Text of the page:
Although droughts can occur regularly and be caused by complex circumstances, one of the factors behind long droughts can be found hundreds of kilometers away in the Amazon. Some climatologists say evidence seems to show that deforestation in the world’s largest rainforest alters weather patterns, with the dry season becoming hotter and drier as rain levels fall below normal during the rainy season. rains.
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An area the size of Missouri has been deforested in the Brazilian Amazon since 2004. Farmland has replaced trees which, according to Lonnie Thompson, a climatologist who studies hydrology in Latin America, produce much of the rainwater. by evaporation.
“When you go from forest to cropland, you change… the water storage capacity in the vegetation, which was the norm for this system,” said Mr. Thompson, professor at Ohio State. University.
And although the six-month rainy season has begun, a sustained drought in its third year is unlikely to ebb, according to climatologists, government officials and agro-entrepreneurs who track the weather.
Dr Norman Breuer, a Paraguayan scientist who studies the impact of climate on agriculture, said that while it is likely that climate change could lead to longer and drier droughts, he said he would not can be determined for sure before there is a long period intense dry season trend line to examine. But he said it’s clear, for now, that the La Niña weather phenomenon signals more drought for this coming year.
“That doesn’t mean it won’t rain,” Dr Breuer said. “This means it rains less than the historic median. “
For more than two years, farmers had to contend with grilling weather that cooked their fields and evaporated all the moisture. They learned that after a drought it can get so cold that it destroys crops. Many climatologists argue that a pendulum swing in weather conditions can be a byproduct of climate change.
“When it rains little, winters are harsher and colder,” said Alfred Paetkau, a member of a cooperative of 300 farming families descended from Northern Europe and speaking a German dialect.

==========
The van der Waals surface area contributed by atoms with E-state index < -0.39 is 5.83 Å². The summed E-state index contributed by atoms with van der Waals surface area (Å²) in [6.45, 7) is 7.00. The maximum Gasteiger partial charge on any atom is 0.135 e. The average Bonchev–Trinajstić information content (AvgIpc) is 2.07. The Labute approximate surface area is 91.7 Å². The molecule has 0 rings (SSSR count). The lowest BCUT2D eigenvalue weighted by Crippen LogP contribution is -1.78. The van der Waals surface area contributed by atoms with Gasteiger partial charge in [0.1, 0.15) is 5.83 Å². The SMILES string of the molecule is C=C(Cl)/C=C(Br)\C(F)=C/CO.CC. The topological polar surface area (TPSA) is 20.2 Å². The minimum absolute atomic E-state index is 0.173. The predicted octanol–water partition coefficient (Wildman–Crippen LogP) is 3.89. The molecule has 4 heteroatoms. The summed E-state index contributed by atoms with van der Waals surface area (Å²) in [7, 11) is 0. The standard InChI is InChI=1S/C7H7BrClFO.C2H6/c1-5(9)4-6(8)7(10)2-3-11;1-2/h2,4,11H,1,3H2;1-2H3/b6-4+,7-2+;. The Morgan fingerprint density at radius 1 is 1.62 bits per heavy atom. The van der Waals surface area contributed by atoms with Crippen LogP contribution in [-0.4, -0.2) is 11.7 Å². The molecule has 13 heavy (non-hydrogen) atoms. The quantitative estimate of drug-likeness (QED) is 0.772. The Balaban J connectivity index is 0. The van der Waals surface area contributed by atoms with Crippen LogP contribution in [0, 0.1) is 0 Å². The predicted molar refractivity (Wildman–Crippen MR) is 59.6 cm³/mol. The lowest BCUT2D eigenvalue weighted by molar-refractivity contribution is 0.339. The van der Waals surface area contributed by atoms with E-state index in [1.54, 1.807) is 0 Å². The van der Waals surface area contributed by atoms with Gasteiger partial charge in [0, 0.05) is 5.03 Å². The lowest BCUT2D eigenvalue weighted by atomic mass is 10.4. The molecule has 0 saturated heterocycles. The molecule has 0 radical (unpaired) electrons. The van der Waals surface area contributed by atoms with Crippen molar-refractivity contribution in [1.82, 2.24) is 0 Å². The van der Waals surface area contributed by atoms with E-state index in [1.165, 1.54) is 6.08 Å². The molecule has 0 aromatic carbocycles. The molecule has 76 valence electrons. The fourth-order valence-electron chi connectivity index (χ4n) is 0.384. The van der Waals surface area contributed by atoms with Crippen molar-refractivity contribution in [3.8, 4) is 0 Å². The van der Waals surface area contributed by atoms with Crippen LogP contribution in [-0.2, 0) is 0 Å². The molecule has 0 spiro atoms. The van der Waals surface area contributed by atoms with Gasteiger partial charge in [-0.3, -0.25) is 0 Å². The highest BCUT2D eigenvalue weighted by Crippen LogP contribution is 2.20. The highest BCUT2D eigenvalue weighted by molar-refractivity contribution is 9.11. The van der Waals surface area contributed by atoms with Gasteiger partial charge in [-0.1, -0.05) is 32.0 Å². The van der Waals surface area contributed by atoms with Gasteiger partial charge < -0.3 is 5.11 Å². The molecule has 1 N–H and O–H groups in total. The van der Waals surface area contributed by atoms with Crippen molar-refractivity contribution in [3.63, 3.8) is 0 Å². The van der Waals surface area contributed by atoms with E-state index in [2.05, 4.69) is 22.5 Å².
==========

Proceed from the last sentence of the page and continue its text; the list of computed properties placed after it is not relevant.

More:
Recent weather conditions, he said, have caused a 60% drop in the yield per acre of corn and wheat on his farm this year compared to 2018. Nationally, the decline has been smaller, but yields have fallen for soybeans, corn and wheat in recent years, data from farm associations show.
At the same time, Mr Paetkau said he saw the price of fertilizers and herbicides, as well as gasoline, skyrocket due to the difficulties of importing on rivers too shallow to navigate.
“There is little water,” he said. “And for the transport of products, when the river is not loaded with water, prices go up. “
On a recent day, 3 inches of rain fell, leaving Mr. Paetkau hoping that more rain would come. But it will take a lot to reverse the conditions that have been the norm since 2019 and that have left farms parched, he said.
Earlier this month on the Paraná, 39-year-old Antonio Barrios and a friend returned from days of fishing with only one fish, a large, pink-colored salmon. With the water so low, there is a lack of oxygen and the fish are not running, he said.
“We would get 20 or 30 pounds in a week of fishing – this time it was just a salmon, about 2.5 pounds,” said the fisherman, about 5.5 pounds.
To get the barges back up and running, local business leaders dredged the river to make it deeper, a privately funded venture. But this solution takes time and capital.
On a recent day, the Paraná River outside Mr. Trociuk’s office window was not even 5 feet deep, hampering tugs and making it difficult even for empty barges.
Although Mr Trociuk feared the rainy season would not provide enough water to turn the situation around, he said he was hopeful. A few days later, enough rain fell for the barges to operate again, but not at full capacity so as not to get stuck in the sandbars.
“There is this opportunity now – the water coming in – and we have to take advantage of it,” he said. “We hope more will come because I haven’t slept in months. “
Write to Juan Forero et [email protected]